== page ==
Various Artists

Sister Act: A Divine Musical Comedy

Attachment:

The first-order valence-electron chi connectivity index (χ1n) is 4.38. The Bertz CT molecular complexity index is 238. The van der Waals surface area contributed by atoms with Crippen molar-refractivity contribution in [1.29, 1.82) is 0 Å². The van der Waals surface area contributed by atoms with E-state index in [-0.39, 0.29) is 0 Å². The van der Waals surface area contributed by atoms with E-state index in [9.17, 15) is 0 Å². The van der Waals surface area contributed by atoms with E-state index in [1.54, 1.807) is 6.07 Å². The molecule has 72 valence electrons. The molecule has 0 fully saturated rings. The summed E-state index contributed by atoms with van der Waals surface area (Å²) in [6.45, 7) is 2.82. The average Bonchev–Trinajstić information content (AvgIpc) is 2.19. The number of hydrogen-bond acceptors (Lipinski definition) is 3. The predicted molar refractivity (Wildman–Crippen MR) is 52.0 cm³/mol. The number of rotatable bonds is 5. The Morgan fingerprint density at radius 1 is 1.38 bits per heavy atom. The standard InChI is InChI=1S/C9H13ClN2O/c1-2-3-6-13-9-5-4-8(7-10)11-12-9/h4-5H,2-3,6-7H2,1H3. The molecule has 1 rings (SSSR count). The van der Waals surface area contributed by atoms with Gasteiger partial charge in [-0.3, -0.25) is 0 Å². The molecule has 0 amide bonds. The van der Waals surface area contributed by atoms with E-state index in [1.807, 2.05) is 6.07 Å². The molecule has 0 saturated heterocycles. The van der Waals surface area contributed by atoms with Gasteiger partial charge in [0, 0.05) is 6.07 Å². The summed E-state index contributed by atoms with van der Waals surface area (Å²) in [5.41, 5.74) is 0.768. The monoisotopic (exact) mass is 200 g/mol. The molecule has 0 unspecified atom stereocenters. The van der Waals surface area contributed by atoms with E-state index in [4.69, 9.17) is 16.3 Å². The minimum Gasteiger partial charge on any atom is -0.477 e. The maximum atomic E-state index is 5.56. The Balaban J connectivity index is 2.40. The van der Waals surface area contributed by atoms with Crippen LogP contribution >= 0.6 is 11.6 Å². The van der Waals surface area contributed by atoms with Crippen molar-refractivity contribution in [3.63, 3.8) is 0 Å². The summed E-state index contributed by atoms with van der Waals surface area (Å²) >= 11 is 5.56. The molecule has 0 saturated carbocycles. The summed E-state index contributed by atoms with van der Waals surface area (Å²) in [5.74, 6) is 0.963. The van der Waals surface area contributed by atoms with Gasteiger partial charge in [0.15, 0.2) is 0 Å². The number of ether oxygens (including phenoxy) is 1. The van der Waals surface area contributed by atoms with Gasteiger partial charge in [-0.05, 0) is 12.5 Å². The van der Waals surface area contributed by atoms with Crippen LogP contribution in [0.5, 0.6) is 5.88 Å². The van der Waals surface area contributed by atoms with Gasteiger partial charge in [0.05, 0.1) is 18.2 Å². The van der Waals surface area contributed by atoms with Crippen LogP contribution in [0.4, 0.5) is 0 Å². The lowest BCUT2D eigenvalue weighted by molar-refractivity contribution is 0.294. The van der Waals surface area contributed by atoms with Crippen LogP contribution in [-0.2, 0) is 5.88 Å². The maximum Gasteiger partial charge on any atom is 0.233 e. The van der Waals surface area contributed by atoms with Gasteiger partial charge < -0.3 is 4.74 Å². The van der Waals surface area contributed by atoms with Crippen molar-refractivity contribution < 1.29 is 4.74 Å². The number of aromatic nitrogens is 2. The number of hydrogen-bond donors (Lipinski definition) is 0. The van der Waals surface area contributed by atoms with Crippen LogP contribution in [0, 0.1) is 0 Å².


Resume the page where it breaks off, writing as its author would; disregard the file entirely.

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The producers of the stage musical adaptation of the 1992 comedy film Sister Act must have faced an important decision early on about how to handle the music. The movie tells the story of a Reno lounge singer played by Whoopi Goldberg who witnesses a gangster murder and, in a variation on the Witness Protection Program, is stashed away in a San Francisco convent by police to await her testimony at trial, meanwhile being disguised as a nun. There, she takes over the choir, transforming it into a religiously oriented version of her '60s pop/soul act to the point of having the nuns sing Mary Wells' "My Guy" (as "My God") and the Isley Brothers' "Shout." So, the question is, when you decide to adapt the film to the stage, do you retain those songs, making Sister Act a "jukebox musical"; do you bring in songwriters to write a new score; or do you combine the two approaches? The producers decided to go the all-new-music route, and to that end they hired composer Alan Menken (best known for Disney films like The Little Mermaid) and lyricist Glenn Slater. Still, the music in the Sister Act film is integral to the story, so those oldies are missed. The standard Broadway approach of giving every major character a song doesn't always work, notably when the lounge singer's gangster boyfriend sings of his determination to find -- and kill -- her in "When I Find My Baby." The song is just too bloodthirsty for the show. Elsewhere, Menken writes pastiches of the songs the audience probably expected to hear and will be disappointed not to. These include not only ersatz Motown, but also "Sunday Morning Fever," a disco/rap number. The talented Patina Miller (who seems to be channeling Patti Labelle, perhaps appropriately, since the story has been re-set in Philadelphia in the 1970s) leads an enthusiastic cast in trying to make this material work, but it really isn't a patch on the music from the movie. [This Original London Cast album, originally issued by First Night Records in the U.K. in 2009, was released in the U.S. by Ghostlight Records on March 22, 2011, two days before the first Broadway preview performance. Patina Miller crossed the Atlantic to repeat her Olivier Award-winning portrayal in New York, with an otherwise all-new American cast.]

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